QAnon Followers Head Way Down Rabbit Hole With Latest Theory on Trump

A bizarre new theory is making its way through the ranks of QAnon, with some followers now reportedly believing that former President Donald Trump's unusual pronunciation of "China" is actually a secret message referring to Ukraine.

QAnon, a far-right political movement, has become well known in the past few years for their numerous conspiracy theories. Many of these theories revolve around liberal politicians, including the disproven idea that President Joe Biden stole the 2020 election as a result of widespread voter fraud.

Other QAnon conspiracy theories involve former President Barack Obama and 2020 Democratic presidential nominee Hillary Clinton. These theories typically concern a reported cabal of liberal elites that QAnon believers say are working behind the scenes.

As Russia's invasion of Ukraine nears the end of week three, the eyes of QAnon conspirators have now turned to Ukraine. The latest QAnon theory concerns the uncommon way in which former President Trump pronounces "China," often emphasizing the word so that it sounds more like "chy-na."

Some QAnon followers now reportedly believe that Trump's pronunciation is purposeful, according to a Monday Vice News report. The pronunciation, these followers allegedly think, is actually a codeword that Trump is using to refer not to China, but to Ukraine.

QAnon
A new theory from QAnon purports that former President Donald Trump is using his unusual pronunciation of "China" to send a secret message about COVID-19's origins in Ukraine. The theory has been disproven by fact-checking journalists. Here, a QAnon flag can be seen at Mt. Rushmore in South Dakota in 2020. Scott Olson/Getty

While scientists have commonly traced the origins of the COVID-19 virus back to China, QAnon's conspiracy holds that the virus actually originated in Ukraine. Vice reported that the theory is tied in to an additional debunked conspiracy regarding "biolabs" being used in Ukraine, which, despite being disproven, continues to be seen among Russian far-right news outlets as well as American conservative media.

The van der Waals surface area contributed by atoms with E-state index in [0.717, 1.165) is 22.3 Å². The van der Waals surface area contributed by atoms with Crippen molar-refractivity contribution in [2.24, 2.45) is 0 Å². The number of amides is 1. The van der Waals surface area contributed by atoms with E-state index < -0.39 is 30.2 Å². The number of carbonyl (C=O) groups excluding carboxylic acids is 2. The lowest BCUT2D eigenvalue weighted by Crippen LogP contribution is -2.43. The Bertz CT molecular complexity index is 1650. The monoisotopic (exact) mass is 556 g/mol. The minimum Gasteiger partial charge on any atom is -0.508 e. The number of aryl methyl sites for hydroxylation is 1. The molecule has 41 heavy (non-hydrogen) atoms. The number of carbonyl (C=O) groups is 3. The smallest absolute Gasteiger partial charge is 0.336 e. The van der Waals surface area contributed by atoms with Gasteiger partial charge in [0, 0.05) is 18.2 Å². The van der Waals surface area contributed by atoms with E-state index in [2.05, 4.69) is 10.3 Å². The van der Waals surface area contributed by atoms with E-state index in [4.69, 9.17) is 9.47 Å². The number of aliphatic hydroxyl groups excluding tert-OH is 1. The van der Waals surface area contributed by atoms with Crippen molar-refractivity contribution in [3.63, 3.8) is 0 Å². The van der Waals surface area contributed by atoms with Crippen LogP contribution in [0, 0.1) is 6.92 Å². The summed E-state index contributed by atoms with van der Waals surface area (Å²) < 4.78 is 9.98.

As a result of the biolab conspiracy, QAnon followers now reportedly believe that Trump's pronunciation of China is a deliberate effort to tell people that COVID-19 began in Ukraine, not China.

The theory was first identified by disinformation expert Marc Owen Jones, Vice reported.

Jones said on Twitter that the conspiracy began when a QAnon member on the social media site Reddit reportedly found a place called "Chyna" in Ukraine. Jones noted that while there is a town in Ukraine called Shypl'chyna, "it's clearly immaterial, since 1) even if there was a place called Chyna, - wait do I actually need to explain this - it's a misspelled coincidence 2) it's obviously a suffix of some sort."

This was further debunked by Vice, which reported that the use of "Chyna" was indeed just a mistranslation.

"The Ukrainian 'chy-na' is in fact just part of the name of what appears to be a village on the outskirts of Lviv," Vice reporter David Gilbert said. "In Ukrainian, it is called 'Шпильчина,' but on Google Maps, it's referred to as 'Shpyl'chyna.' Unfortunately, this is a bad transliteration: The 'y' is meant to represent a very soft 'i' sound that's hard to transliterate, because it's rarely used in English."

Another piece of the puzzle reportedly concerns the meaning of the term "chy-na," which in Ukrainian translates to "price." This was reportedly taken by QAnon to be a connection to former President Trump once telling China that they would "pay a big price" for COVID-19.

This theory, too, was debunked after it was noted that the term has a number of meanings in Ukrainian. While "price" is one of these words, the term can also be applied to translations meaning "tire" and "rank."

While this conspiracy theory can be disproven, it is just one of many alleged hypotheses from QAnon that relates to China and Ukraine. In recent weeks, it has been reported that the group is moving away from conspiracies against China after the country pledged support to the Russian invasion of Ukraine.

This is in part due to QAnon's ongoing support of Russia, which had been seen even prior to the war in Ukraine.

Newsweek has reached out to former President Trump's office for comment.